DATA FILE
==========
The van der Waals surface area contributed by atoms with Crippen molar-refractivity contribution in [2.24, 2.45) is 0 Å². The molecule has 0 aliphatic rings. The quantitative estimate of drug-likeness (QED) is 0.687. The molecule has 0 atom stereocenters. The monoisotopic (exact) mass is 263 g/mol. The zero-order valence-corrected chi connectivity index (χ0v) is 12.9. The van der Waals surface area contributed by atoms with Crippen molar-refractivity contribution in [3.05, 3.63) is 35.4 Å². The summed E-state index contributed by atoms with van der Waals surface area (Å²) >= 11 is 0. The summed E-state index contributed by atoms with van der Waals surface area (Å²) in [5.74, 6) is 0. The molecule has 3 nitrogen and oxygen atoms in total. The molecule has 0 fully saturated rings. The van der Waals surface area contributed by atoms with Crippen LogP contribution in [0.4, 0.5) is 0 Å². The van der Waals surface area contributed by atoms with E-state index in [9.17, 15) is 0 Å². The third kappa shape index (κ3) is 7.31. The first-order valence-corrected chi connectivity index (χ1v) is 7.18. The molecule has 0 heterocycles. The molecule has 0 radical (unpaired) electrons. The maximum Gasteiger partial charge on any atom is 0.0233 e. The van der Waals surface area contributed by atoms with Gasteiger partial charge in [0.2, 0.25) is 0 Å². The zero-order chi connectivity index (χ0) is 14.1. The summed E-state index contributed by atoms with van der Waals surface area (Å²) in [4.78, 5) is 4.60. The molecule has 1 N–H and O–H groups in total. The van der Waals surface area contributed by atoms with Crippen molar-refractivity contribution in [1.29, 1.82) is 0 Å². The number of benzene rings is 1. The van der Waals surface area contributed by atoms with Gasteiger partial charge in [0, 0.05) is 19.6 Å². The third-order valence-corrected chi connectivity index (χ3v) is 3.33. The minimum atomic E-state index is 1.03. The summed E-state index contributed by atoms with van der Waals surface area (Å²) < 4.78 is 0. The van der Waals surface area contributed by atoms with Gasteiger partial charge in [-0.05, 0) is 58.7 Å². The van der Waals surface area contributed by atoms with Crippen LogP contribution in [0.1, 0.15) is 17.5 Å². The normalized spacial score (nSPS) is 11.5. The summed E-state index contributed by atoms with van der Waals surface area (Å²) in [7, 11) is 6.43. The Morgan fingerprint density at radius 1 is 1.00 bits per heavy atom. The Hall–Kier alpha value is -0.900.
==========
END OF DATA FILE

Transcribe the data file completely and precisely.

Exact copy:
The van der Waals surface area contributed by atoms with Crippen molar-refractivity contribution in [2.24, 2.45) is 0 Å². The molecule has 0 aliphatic rings. The quantitative estimate of drug-likeness (QED) is 0.687. The molecule has 0 atom stereocenters. The monoisotopic (exact) mass is 263 g/mol. The zero-order valence-corrected chi connectivity index (χ0v) is 12.9. The van der Waals surface area contributed by atoms with Crippen molar-refractivity contribution in [3.05, 3.63) is 35.4 Å². The summed E-state index contributed by atoms with van der Waals surface area (Å²) >= 11 is 0. The summed E-state index contributed by atoms with van der Waals surface area (Å²) in [5.74, 6) is 0. The molecule has 3 nitrogen and oxygen atoms in total. The molecule has 0 fully saturated rings. The van der Waals surface area contributed by atoms with Crippen LogP contribution in [0.4, 0.5) is 0 Å². The van der Waals surface area contributed by atoms with E-state index in [9.17, 15) is 0 Å². The third kappa shape index (κ3) is 7.31. The first-order valence-corrected chi connectivity index (χ1v) is 7.18. The molecule has 0 heterocycles. The molecule has 0 radical (unpaired) electrons. The maximum Gasteiger partial charge on any atom is 0.0233 e. The van der Waals surface area contributed by atoms with Gasteiger partial charge in [0.2, 0.25) is 0 Å². The zero-order chi connectivity index (χ0) is 14.1. The summed E-state index contributed by atoms with van der Waals surface area (Å²) in [4.78, 5) is 4.60. The molecule has 1 N–H and O–H groups in total. The van der Waals surface area contributed by atoms with Crippen molar-refractivity contribution in [1.29, 1.82) is 0 Å². The number of benzene rings is 1. The van der Waals surface area contributed by atoms with Gasteiger partial charge in [0, 0.05) is 19.6 Å². The third-order valence-corrected chi connectivity index (χ3v) is 3.33. The minimum atomic E-state index is 1.03. The summed E-state index contributed by atoms with van der Waals surface area (Å²) < 4.78 is 0. The van der Waals surface area contributed by atoms with Gasteiger partial charge in [-0.05, 0) is 58.7 Å². The van der Waals surface area contributed by atoms with Crippen LogP contribution in [0.1, 0.15) is 17.5 Å². The normalized spacial score (nSPS) is 11.5. The summed E-state index contributed by atoms with van der Waals surface area (Å²) in [7, 11) is 6.43. The Morgan fingerprint density at radius 1 is 1.00 bits per heavy atom. The Hall–Kier alpha value is -0.900.